Clinical and genetic risk factors for radiation-associated ototoxicity: A report from the Childhood Cancer Survivor Study and the St. Jude Lifetime Cohort

Academic Article

Abstract

  • BACKGROUND: Cranial radiation therapy (CRT) is associated with ototoxicity, which manifests as hearing loss and tinnitus. The authors sought to identify clinical determinants and genetic risk factors for ototoxicity among adult survivors of pediatric cancer treated with CRT. METHODS: Logistic regression evaluated associations of tinnitus (n = 1991) and hearing loss (n = 2198) with nongenetic risk factors and comorbidities among CRT-treated survivors in the Childhood Cancer Survivor Study. Genome-wide association studies (GWASs) of CRT-related tinnitus and hearing loss were also performed. RESULTS: Males were more likely to report CRT-related tinnitus (9.4% vs 5.4%; P = 5.1 × 10−4) and hearing loss (14.0% vs 10.7%; P =.02) than females. Survivors with tinnitus or hearing loss were more likely to experience persistent dizziness or vertigo (tinnitus: P < 2 × 10−16; hearing loss: P = 6.4 × 10−9), take antidepressants (tinnitus: P =.02; hearing loss: P =.01), and report poorer overall health (tinnitus: P = 1.5 × 10−6; hearing loss: P = 1.7 × 10−6) in comparison with controls. GWAS of CRT-related tinnitus revealed a genome-wide significant signal in chromosome 1 led by rs203248 (P = 1.5 × 10−9), whereas GWAS of CRT-related hearing loss identified rs332013 (P = 5.8 × 10−7) in chromosome 8 and rs67522722 (P = 7.8 × 10−7) in chromosome 6 as nearly genome-wide significant. A replication analysis identified rs67522722, intronic to ATXN1, as being significantly associated with CRT-related hearing loss (P =.03) and de novo hearing loss (P = 3.6 × 10−4). CONCLUSIONS: CRT-associated ototoxicity was associated with sex, several neuro-otological symptoms, increased antidepressant use, and poorer self-reported health. GWAS of CRT-related hearing loss identified rs67522722, which was supported in an independent cohort of survivors. LAY SUMMARY: Hearing loss and subjective tinnitus (the perception of noise or ringing in the ear) are long-term side effects of cancer treatment and are common in children treated with radiation to the brain. These toxicities can affect childhood development and potentially contribute to serious learning and behavioral difficulties. This study's data indicate that males are at greater risk for hearing loss and tinnitus than females after radiation therapy to the brain. Those who develop these toxicities are more likely to use antidepressants and report poorer overall health. Health care providers can improve the management of survivors by informing patients and/or their parents of these risks.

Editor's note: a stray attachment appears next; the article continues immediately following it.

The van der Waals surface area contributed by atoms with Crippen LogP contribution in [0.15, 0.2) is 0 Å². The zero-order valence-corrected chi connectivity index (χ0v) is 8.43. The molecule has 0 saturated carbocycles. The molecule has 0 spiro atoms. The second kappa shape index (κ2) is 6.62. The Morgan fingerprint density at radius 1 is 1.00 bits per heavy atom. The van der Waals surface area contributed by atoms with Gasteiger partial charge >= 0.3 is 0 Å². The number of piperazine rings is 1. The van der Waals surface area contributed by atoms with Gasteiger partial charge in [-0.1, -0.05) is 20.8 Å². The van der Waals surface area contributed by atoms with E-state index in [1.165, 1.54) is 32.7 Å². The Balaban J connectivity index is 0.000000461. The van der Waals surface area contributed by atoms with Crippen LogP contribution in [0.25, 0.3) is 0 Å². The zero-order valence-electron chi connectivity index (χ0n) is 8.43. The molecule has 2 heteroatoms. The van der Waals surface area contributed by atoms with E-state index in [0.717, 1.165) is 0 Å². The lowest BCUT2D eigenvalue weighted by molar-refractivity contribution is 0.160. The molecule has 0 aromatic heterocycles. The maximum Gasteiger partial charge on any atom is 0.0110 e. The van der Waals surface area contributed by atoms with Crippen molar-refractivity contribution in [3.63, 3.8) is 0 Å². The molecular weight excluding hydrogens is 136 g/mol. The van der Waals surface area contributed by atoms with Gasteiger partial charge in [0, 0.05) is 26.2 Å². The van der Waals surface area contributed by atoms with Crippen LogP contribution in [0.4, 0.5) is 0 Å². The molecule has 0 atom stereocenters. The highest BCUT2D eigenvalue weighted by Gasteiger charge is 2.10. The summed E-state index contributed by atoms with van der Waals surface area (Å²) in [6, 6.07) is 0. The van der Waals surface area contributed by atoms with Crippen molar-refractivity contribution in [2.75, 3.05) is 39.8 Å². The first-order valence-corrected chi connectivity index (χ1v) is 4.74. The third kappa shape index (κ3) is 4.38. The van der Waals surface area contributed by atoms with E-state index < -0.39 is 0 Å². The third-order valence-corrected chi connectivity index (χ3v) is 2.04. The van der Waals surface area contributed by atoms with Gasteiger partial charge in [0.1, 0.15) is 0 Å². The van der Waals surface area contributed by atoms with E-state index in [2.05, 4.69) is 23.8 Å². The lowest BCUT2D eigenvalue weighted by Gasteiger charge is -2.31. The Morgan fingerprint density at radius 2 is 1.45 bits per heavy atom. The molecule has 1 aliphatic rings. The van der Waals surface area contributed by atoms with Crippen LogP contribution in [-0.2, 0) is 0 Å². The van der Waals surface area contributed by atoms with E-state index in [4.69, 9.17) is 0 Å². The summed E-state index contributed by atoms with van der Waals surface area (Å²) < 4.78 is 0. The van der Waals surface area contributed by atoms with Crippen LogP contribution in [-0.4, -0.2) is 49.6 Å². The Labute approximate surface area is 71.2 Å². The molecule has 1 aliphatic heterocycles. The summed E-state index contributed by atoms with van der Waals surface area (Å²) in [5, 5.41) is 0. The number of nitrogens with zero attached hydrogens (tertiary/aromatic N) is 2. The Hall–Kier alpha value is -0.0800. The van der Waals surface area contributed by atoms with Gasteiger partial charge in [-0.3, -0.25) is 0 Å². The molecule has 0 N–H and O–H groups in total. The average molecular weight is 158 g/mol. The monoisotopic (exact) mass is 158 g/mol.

• Published In

  • Cancer  Journal
  • Digital Object Identifier (doi)

    Pubmed Id

  • 28207890
  • Author List

  • Trendowski MR; Baedke JL; Sapkota Y; Travis LB; Zhang X; El Charif O; Wheeler HE; Leisenring WM; Robison LL; Hudson MM
  • Start Page

  • 4091
  • End Page

  • 4102
  • Volume

  • 127
  • Issue

  • 21